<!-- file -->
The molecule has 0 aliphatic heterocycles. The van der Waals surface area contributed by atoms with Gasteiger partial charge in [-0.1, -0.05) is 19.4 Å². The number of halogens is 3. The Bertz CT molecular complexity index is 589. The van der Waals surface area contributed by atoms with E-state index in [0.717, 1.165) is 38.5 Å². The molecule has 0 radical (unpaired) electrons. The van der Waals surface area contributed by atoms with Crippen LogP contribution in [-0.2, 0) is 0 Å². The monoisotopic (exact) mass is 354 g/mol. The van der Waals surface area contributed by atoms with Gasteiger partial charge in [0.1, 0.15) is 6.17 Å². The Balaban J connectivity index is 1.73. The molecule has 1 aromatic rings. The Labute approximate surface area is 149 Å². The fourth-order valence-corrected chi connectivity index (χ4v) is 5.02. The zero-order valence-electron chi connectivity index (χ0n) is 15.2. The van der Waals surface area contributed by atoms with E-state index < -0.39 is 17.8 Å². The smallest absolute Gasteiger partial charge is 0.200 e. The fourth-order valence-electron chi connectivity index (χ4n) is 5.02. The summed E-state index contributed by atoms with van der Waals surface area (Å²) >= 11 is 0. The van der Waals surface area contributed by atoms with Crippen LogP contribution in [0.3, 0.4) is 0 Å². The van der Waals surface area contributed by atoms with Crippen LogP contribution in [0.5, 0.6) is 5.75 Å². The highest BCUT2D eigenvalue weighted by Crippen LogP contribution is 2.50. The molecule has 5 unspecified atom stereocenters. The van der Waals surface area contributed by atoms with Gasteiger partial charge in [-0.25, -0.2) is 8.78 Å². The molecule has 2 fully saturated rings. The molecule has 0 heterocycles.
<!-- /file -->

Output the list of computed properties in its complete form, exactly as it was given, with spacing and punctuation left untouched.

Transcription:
The molecule has 0 aliphatic heterocycles. The van der Waals surface area contributed by atoms with Gasteiger partial charge in [-0.1, -0.05) is 19.4 Å². The number of halogens is 3. The Bertz CT molecular complexity index is 589. The van der Waals surface area contributed by atoms with E-state index in [0.717, 1.165) is 38.5 Å². The molecule has 0 radical (unpaired) electrons. The van der Waals surface area contributed by atoms with Crippen LogP contribution in [-0.2, 0) is 0 Å². The monoisotopic (exact) mass is 354 g/mol. The van der Waals surface area contributed by atoms with Gasteiger partial charge in [0.1, 0.15) is 6.17 Å². The Balaban J connectivity index is 1.73. The molecule has 1 aromatic rings. The Labute approximate surface area is 149 Å². The fourth-order valence-corrected chi connectivity index (χ4v) is 5.02. The zero-order valence-electron chi connectivity index (χ0n) is 15.2. The van der Waals surface area contributed by atoms with E-state index < -0.39 is 17.8 Å². The smallest absolute Gasteiger partial charge is 0.200 e. The fourth-order valence-electron chi connectivity index (χ4n) is 5.02. The summed E-state index contributed by atoms with van der Waals surface area (Å²) >= 11 is 0. The van der Waals surface area contributed by atoms with Crippen LogP contribution in [0.3, 0.4) is 0 Å². The van der Waals surface area contributed by atoms with Crippen LogP contribution in [0.5, 0.6) is 5.75 Å². The highest BCUT2D eigenvalue weighted by Crippen LogP contribution is 2.50. The molecule has 5 unspecified atom stereocenters. The van der Waals surface area contributed by atoms with Gasteiger partial charge in [-0.25, -0.2) is 8.78 Å². The molecule has 2 fully saturated rings. The molecule has 0 heterocycles.